Business By The Books: Sports Betting Companies Market Different Than Most

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A recent survey by Optimove suggests most companies are spending their marketing dollars differently than sports betting operators.

The customer-led marketing platform provider found that 54% of the 221 senior-level marketing executives polled allocated more than half of their marketing budgets to acquire new customers. That compares to 33% that split the budget evenly and 13% that spend more on customer retention.

While the exact breakdown of marketing budgets is rarely (if ever) shared by sports betting operators, many in the industry are more focused on the profitability of current customers instead of adding as many new customers as possible.

Changing tides in sports betting

DraftKings is a prime example of the shift in the betting industry.

The operator reported cutting customer acquisition costs by 27% during the first quarter, even with significant markets like Ohio and Massachusetts launching during the quarter. The company expects to cut $50 million in external marketing costs this year as well.

The US sports betting industry is also coming down from the “peak of irrationality” concerning promos, which DraftKings CEO Jason Robins said came during the 2021-22 NFL betting season. The promotional environment has “flipped on its head” since then.

The most notable promotion seen during that period was the up to $3,300 in promo bets from Caesars as part of the NY sports betting market launch. The company pulled the offer within weeks, though, and Caesars cited a negative EBITDA of $554 million for the first quarter of 2022.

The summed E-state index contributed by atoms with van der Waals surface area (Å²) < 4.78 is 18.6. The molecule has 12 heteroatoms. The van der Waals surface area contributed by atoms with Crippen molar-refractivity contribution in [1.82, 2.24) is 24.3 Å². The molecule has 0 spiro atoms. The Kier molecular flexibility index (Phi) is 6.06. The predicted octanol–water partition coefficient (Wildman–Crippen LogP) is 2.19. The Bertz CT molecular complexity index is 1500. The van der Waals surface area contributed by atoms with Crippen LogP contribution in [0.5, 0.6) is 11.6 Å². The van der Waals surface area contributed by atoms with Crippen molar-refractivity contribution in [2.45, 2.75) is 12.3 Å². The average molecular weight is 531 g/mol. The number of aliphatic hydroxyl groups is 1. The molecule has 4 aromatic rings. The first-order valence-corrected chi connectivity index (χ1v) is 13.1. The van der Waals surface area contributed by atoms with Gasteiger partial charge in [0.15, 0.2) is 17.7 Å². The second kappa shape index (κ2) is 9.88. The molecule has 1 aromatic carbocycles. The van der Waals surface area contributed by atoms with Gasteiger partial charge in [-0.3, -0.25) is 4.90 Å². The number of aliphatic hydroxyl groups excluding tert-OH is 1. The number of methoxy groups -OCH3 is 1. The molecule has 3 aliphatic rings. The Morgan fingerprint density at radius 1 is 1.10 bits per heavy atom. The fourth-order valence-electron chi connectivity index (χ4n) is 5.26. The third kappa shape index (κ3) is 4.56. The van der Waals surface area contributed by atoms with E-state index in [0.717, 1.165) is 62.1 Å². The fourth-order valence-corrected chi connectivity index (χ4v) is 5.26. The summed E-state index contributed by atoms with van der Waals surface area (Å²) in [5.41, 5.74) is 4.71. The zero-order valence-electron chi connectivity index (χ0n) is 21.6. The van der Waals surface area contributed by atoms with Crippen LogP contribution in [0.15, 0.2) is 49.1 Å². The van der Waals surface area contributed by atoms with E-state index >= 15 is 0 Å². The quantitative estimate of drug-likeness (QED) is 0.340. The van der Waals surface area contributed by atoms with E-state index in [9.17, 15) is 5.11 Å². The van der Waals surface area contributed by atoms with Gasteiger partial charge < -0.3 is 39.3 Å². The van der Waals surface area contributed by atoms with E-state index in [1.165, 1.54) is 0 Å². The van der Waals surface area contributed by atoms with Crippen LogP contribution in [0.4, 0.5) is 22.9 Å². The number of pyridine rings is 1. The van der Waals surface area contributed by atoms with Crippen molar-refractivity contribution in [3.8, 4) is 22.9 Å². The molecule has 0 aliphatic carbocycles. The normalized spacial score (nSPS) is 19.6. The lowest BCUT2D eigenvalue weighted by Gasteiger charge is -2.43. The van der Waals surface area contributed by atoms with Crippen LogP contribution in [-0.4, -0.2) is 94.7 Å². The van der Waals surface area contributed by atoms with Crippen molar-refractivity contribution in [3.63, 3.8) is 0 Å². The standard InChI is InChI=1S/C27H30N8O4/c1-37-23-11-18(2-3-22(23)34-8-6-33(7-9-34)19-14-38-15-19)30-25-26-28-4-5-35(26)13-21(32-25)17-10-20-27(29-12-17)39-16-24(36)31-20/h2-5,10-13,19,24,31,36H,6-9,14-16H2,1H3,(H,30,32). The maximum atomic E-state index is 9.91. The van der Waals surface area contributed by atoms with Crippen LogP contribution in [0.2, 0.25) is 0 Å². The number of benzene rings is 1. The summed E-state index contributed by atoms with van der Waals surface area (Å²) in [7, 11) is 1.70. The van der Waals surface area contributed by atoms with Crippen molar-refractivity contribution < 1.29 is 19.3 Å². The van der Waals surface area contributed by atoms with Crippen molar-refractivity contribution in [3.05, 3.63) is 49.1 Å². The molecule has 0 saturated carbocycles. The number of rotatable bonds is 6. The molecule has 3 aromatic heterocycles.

Caesars launches in California

It may not be sports betting but Caesars is starting to build a digital database in the country’s most-populous state.

The operator launched Caesars Racebook in California at the end of May, the same week the product went live in both Colorado and Pennsylvania.

The California launch makes it 16 live states for Caesars’ horse race betting app.

Splash launches P2P sports betting

Splash launched the beta for its Splash Sports real-money P2P sports betting platform, the company announced Monday.

Splash has operated “in stealth since inception,” growing RunYourPool and OfficeFootballPool‘s users to 2.2 million from just 600,000 in late 2021.

The company expects to launch Splash Sports publicly in July.

According to a release, the venture is “backed by a number of leading venture firms, including Accomplice, Acies Investments, Elysian Park Ventures, Velvet Sea Ventures, and Boston Seed Capital, along with prominent angels like Theo Epstein, Doc O’Connor, Jonathan Kraft, Mike Gordon and Sam Kennedy (Fenway Sports Group), Alex Morgan (US Women’s National Team soccer star and 3x Olympian), and various other sports team owners, professional sports bettors, and other investors and operators in sports, entertainment and tech”

Commitment to AGA sports betting marketing code

SportsGrid will abide by the American Gaming Association‘s Responsible Marketing Code, the multimedia network announced June 1.

The announcement came after the two announced a partnership to promote the AGA’s Have a Game Plan, Bet Responsibly campaign.

New updates from the Legal Sports Report team are available weekdays at 11:25 am Eastern on SportsGrid’s Newswire.

PrizePicks brings on Meek Mill

PrizePicks, which operates under daily fantasy sports licenses and laws while operating a product that looks a lot like parlays on player props, is turning to the hip-hop world for an ambassador.

Meek Mill is the company’s latest brand ambassador and culture advisor. The company found 76% of its fanbase are fans of hip-hop.

The rapper said in company material that he was “hyped” by how easy the platform was to use.